Group Lobbies Congress to Base NIH Funding on National Mortality Rates, ‘Sharply Reduce’ HIV/AIDS Funding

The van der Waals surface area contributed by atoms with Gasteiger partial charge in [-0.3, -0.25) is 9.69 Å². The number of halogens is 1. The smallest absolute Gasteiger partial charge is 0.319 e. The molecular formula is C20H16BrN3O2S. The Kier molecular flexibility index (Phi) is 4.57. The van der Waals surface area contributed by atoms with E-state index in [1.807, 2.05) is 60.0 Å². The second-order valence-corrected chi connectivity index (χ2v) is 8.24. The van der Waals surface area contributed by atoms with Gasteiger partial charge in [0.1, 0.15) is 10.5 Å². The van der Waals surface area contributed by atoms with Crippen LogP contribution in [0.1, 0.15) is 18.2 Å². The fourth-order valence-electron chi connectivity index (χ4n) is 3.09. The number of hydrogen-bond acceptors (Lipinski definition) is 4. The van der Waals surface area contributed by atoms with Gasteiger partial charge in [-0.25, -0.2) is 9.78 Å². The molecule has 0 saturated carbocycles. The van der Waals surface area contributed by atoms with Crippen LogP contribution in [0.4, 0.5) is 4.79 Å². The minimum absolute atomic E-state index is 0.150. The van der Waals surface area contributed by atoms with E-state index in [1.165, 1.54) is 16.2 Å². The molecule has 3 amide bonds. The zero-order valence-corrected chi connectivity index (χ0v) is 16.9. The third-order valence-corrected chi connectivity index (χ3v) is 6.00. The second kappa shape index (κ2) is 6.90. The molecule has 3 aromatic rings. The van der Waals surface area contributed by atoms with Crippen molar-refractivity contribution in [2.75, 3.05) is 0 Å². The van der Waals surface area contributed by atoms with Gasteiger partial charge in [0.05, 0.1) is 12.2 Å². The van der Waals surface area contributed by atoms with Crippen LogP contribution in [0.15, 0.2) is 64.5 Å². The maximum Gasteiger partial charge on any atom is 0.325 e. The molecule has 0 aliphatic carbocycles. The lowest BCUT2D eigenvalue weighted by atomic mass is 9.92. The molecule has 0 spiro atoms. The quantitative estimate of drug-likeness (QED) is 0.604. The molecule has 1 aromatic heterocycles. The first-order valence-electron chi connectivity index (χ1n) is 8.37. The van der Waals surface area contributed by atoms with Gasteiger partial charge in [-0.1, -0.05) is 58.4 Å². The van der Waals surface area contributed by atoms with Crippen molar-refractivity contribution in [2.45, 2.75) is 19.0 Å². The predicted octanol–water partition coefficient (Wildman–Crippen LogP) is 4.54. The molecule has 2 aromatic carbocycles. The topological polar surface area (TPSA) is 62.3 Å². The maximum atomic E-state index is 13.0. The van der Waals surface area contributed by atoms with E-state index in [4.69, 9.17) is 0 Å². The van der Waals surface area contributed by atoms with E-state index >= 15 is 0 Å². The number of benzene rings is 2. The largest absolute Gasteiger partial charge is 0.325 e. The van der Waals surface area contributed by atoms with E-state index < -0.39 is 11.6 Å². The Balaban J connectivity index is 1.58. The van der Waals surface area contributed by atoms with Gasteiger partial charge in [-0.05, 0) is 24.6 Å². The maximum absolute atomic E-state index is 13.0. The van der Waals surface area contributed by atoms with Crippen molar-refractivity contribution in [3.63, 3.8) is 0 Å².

Some lawmakers and health advocates have started a movement to pressure Congress to base funding for disease research on mortality, an effort that would "sharply reduce" HIV/AIDS research funding if successful, the Washington Times reports. AIDS-related diseases were responsible for the deaths of just over 15,000 Americans last year, and NIH has an AIDS research budget of $2.5 billion for fiscal year 2002. By contrast, although nearly 710,000 Americans died from heart disease last year, NIH's FY 2002 budget for heart disease research is $1.9 billion. Diabetes, breast cancer, Alzheimer's disease, prostate cancer and lung cancer each "outstrip AIDS in terms of deaths" but "lag far behind" in funding, the Times reports. Critics of the current funding structure note that AIDS continues to receive the lion's share of research dollars even though AIDS-related deaths began "plummeting" six years ago. Dr. Richard Darling, a California dentist who has launched a Web site to lobby for a system that determines disease funding based on mortality, said, "The entire allocation system is outrageously biased toward AIDS. The system is extremely unfair to heart disease, lung disease, liver disease, diabetes, breast cancer, prostate disease, Alzheimer's and leukemia." Rep. Ernest Istook (R-Okla.) added, "If you have the politically correct disease, the prospect of getting federal funding to help find the cure is 100 times greater than if you have some other disease, even though it may be much more common." But CDC spokesperson Jessica Frickey noted that 950,000 Americans are estimated to be HIV-positive and HIV infects approximately 40,000 people in the United States every year. Dr. Anthony Fauci, director of the National Institute of Allergy and Infectious Diseases, added that the number of new HIV infections has not decreased over the past decade. He noted that many people who die of AIDS-related causes are young, and AIDS "is still a relatively 'new challenge,'" especially in the developing world. These factors show that AIDS research should continue to receive a high level of funding, Fauci said (Price, Washington Times, 4/22).This is part of the KHN Morning Briefing, a summary of health policy coverage from major news organizations. Sign up for an email subscription.